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in full force, it is more strongly predominant than any other. This avarice can be gratified only by hypocrisy; so that all the specious virtues already mentioned must, in a gamester, be directed towards the destruction of his fellow creatures. His quick and lively parts serve only to instruct and assist him in the most dexterous method of packing the cards and cogging the dice; his fortitude, which enables him to lose thousands without emotion, must often be practised against the stings and reproaches of his conscience, and his liberal deportment and affected openness is a specious veil to recome mend and conceal the blackest villany.

4. Having seen his heart, let us glance at his miseries. The avaricious gamester is compelled to disguise his intentions. Even should his hypocrisy remain undetected, in what a state must that man be, whose fortune depends upon the insincerity of his heart, the disingenuity of his behaviour, and the false bias of his dice! What sensations must he suppress, when he is obliged to smile, although he is provoked ; when he must look serene in the height of despair ; and when he must act the stoic, without the consolation of one virtuous sentiment, or one moral principle !

5. Our hero is now leaving the stage, and his catastrophe is tragical. The next news we hear of him is his death, perpetrated by his own hand, and with his own pistol. An inquest is bribed, he is buried at midnight- and forgotten before sunrise.

LESSON 190.- Original 504. Give an original Satirical Description of THE MISER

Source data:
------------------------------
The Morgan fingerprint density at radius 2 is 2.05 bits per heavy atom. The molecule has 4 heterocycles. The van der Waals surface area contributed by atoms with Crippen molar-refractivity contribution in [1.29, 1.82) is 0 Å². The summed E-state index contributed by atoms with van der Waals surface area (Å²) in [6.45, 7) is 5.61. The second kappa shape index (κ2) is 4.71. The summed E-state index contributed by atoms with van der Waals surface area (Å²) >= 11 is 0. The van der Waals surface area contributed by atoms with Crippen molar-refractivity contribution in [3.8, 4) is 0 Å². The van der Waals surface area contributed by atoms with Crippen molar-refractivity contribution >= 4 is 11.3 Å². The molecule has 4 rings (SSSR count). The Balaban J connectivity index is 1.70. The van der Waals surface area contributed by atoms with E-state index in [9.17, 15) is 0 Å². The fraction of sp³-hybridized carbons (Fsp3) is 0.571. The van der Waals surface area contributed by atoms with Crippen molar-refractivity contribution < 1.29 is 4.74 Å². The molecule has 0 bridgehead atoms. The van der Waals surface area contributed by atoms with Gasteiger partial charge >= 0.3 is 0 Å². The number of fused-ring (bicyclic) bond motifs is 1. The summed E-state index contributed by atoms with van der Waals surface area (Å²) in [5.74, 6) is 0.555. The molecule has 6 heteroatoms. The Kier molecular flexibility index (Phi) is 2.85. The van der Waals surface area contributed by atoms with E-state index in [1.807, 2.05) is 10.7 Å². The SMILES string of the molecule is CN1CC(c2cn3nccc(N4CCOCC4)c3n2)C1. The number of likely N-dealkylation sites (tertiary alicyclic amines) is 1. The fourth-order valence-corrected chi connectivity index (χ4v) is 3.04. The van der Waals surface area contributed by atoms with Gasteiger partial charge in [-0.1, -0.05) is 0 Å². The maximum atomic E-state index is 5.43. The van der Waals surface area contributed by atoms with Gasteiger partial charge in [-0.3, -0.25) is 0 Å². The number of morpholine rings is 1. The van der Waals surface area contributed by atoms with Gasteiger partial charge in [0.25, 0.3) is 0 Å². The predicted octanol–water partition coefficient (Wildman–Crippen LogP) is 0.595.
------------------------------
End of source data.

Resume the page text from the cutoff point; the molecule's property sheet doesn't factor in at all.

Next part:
505.--1. The Miser defined - one who amasses money by every possible means for the fancied pleasure which it affords.

2. Distinction between covetousness and frugality — the former a vice, the latter a virtue.

3. Trace the origin of Covetousness — sometimes the effect of severe hardships experienced under the stern hand of poverty - sometimes reaction produced on the mind by exhausted extravagance- sometimes arises from want of early parental advice and example.

4. Misery of this state. As happiness must spring from the possession of good habits, the control of the appetites, the recollection of acts of kindness, when these do not exist, the void must be most unpleasant. As the miser is not conscious of any benefits conferred, he must feel alone in the world, perhaps abandoned or despised by all. Draw a picture. He may also be subject to other annoyances — from a desire of exacting more interest than he ought, his investments may fail - his misery at the loss of his only good.

5. Other sources of misery.--Apprehensions of robbery or being cheated - his feelings in sickness or afflictions - his fear of death and a future judgment.

LESSON 191.- Original.

506. Give an original Satirical Description of THE DRUNKARD.

507.-1. State how this vice is formed in some perhaps there is a natural proneness — some have contracted the habit by imperceptible degrees from associating with individuals so disposed - others again from want of active employmeņt-from vexation - from disappointment, &c.

2. Consequences.--Distaste for all rational enjoyments — loss of reputation - of property-of friends - self.degradation — conscience blunted - intellect injured — loss of þealth misery to wife and children — picture of woe.

LESSON 192.- Original 508. Give an original Satirical Description of THE SPENDTHRIFT.

509.-1. State the origin of this character-early unchecked self-indulgence-want of early active habits—the tendency of the habit either unknown or disregarded.

2. Results. — Each desire increases in intensity by being gratified, till self-gratification becomes the overwhelming principle of action, as this is contrary to the appointed means of securing happiness, disappointment must be the result. Again, as the funds and means of subsistence become exhausted and the desire for indulgence increased, the annoyance at being balked becomes intolerable.- Draw a picture.

LESSON 193.- Original. 510. Give an original Satirical Description of THE HYPOCRITE. .